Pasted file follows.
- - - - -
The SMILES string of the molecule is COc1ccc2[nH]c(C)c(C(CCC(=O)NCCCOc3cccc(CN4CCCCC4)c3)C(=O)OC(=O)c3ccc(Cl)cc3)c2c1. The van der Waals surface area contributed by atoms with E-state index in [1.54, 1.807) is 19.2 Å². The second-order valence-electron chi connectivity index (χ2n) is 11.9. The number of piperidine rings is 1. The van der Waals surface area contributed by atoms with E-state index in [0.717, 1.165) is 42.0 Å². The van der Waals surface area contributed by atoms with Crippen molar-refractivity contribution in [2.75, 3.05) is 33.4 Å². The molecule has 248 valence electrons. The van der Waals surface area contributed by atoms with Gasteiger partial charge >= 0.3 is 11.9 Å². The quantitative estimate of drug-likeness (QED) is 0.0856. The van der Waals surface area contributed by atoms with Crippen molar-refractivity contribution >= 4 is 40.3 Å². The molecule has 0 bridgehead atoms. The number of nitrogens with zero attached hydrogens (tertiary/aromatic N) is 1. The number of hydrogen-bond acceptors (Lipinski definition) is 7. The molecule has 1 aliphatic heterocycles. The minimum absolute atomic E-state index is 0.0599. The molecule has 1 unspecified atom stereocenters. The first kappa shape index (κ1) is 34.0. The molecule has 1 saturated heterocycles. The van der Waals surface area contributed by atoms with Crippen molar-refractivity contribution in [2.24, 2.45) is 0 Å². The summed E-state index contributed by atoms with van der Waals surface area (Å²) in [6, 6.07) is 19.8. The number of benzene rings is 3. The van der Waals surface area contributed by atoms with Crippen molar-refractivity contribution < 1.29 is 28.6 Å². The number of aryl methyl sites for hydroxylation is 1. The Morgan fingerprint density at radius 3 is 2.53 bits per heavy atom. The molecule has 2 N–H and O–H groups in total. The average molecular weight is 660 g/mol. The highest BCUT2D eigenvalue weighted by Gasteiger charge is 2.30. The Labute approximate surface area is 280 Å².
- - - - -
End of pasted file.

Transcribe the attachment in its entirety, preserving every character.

The SMILES string of the molecule is COc1ccc2[nH]c(C)c(C(CCC(=O)NCCCOc3cccc(CN4CCCCC4)c3)C(=O)OC(=O)c3ccc(Cl)cc3)c2c1. The van der Waals surface area contributed by atoms with E-state index in [1.54, 1.807) is 19.2 Å². The second-order valence-electron chi connectivity index (χ2n) is 11.9. The number of piperidine rings is 1. The van der Waals surface area contributed by atoms with E-state index in [0.717, 1.165) is 42.0 Å². The van der Waals surface area contributed by atoms with Crippen molar-refractivity contribution in [2.75, 3.05) is 33.4 Å². The molecule has 248 valence electrons. The van der Waals surface area contributed by atoms with Gasteiger partial charge >= 0.3 is 11.9 Å². The quantitative estimate of drug-likeness (QED) is 0.0856. The van der Waals surface area contributed by atoms with Crippen molar-refractivity contribution >= 4 is 40.3 Å². The molecule has 0 bridgehead atoms. The number of nitrogens with zero attached hydrogens (tertiary/aromatic N) is 1. The number of hydrogen-bond acceptors (Lipinski definition) is 7. The molecule has 1 aliphatic heterocycles. The minimum absolute atomic E-state index is 0.0599. The molecule has 1 unspecified atom stereocenters. The first kappa shape index (κ1) is 34.0. The molecule has 1 saturated heterocycles. The van der Waals surface area contributed by atoms with Crippen molar-refractivity contribution in [2.24, 2.45) is 0 Å². The summed E-state index contributed by atoms with van der Waals surface area (Å²) in [6, 6.07) is 19.8. The number of benzene rings is 3. The van der Waals surface area contributed by atoms with Crippen molar-refractivity contribution < 1.29 is 28.6 Å². The number of aryl methyl sites for hydroxylation is 1. The Morgan fingerprint density at radius 3 is 2.53 bits per heavy atom. The molecule has 2 N–H and O–H groups in total. The average molecular weight is 660 g/mol. The highest BCUT2D eigenvalue weighted by Gasteiger charge is 2.30. The Labute approximate surface area is 280 Å².